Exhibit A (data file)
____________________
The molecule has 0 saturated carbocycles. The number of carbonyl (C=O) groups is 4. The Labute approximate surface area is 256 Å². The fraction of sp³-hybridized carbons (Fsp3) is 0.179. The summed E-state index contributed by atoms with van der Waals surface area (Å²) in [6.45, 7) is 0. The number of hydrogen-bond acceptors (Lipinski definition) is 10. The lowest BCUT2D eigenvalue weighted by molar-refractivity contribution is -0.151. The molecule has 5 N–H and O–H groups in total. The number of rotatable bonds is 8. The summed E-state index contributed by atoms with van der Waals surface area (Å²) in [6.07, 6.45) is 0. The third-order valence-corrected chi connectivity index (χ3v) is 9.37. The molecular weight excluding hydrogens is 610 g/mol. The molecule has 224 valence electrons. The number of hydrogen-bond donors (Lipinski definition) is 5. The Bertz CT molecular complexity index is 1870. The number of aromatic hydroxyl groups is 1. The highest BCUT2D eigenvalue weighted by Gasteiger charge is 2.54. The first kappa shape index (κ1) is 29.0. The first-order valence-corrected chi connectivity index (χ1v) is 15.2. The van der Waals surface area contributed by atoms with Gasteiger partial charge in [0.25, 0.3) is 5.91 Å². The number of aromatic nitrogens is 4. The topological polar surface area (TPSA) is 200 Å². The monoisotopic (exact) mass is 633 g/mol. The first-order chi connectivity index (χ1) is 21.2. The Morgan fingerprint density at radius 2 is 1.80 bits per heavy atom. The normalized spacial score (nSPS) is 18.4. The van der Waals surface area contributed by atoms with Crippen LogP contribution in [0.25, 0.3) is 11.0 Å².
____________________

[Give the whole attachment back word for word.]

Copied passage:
The molecule has 0 saturated carbocycles. The number of carbonyl (C=O) groups is 4. The Labute approximate surface area is 256 Å². The fraction of sp³-hybridized carbons (Fsp3) is 0.179. The summed E-state index contributed by atoms with van der Waals surface area (Å²) in [6.45, 7) is 0. The number of hydrogen-bond acceptors (Lipinski definition) is 10. The lowest BCUT2D eigenvalue weighted by molar-refractivity contribution is -0.151. The molecule has 5 N–H and O–H groups in total. The number of rotatable bonds is 8. The summed E-state index contributed by atoms with van der Waals surface area (Å²) in [6.07, 6.45) is 0. The third-order valence-corrected chi connectivity index (χ3v) is 9.37. The molecular weight excluding hydrogens is 610 g/mol. The molecule has 224 valence electrons. The number of hydrogen-bond donors (Lipinski definition) is 5. The Bertz CT molecular complexity index is 1870. The number of aromatic hydroxyl groups is 1. The highest BCUT2D eigenvalue weighted by Gasteiger charge is 2.54. The first kappa shape index (κ1) is 29.0. The first-order valence-corrected chi connectivity index (χ1v) is 15.2. The van der Waals surface area contributed by atoms with Gasteiger partial charge in [0.25, 0.3) is 5.91 Å². The number of aromatic nitrogens is 4. The topological polar surface area (TPSA) is 200 Å². The monoisotopic (exact) mass is 633 g/mol. The first-order chi connectivity index (χ1) is 21.2. The Morgan fingerprint density at radius 2 is 1.80 bits per heavy atom. The normalized spacial score (nSPS) is 18.4. The van der Waals surface area contributed by atoms with Crippen LogP contribution in [0.25, 0.3) is 11.0 Å².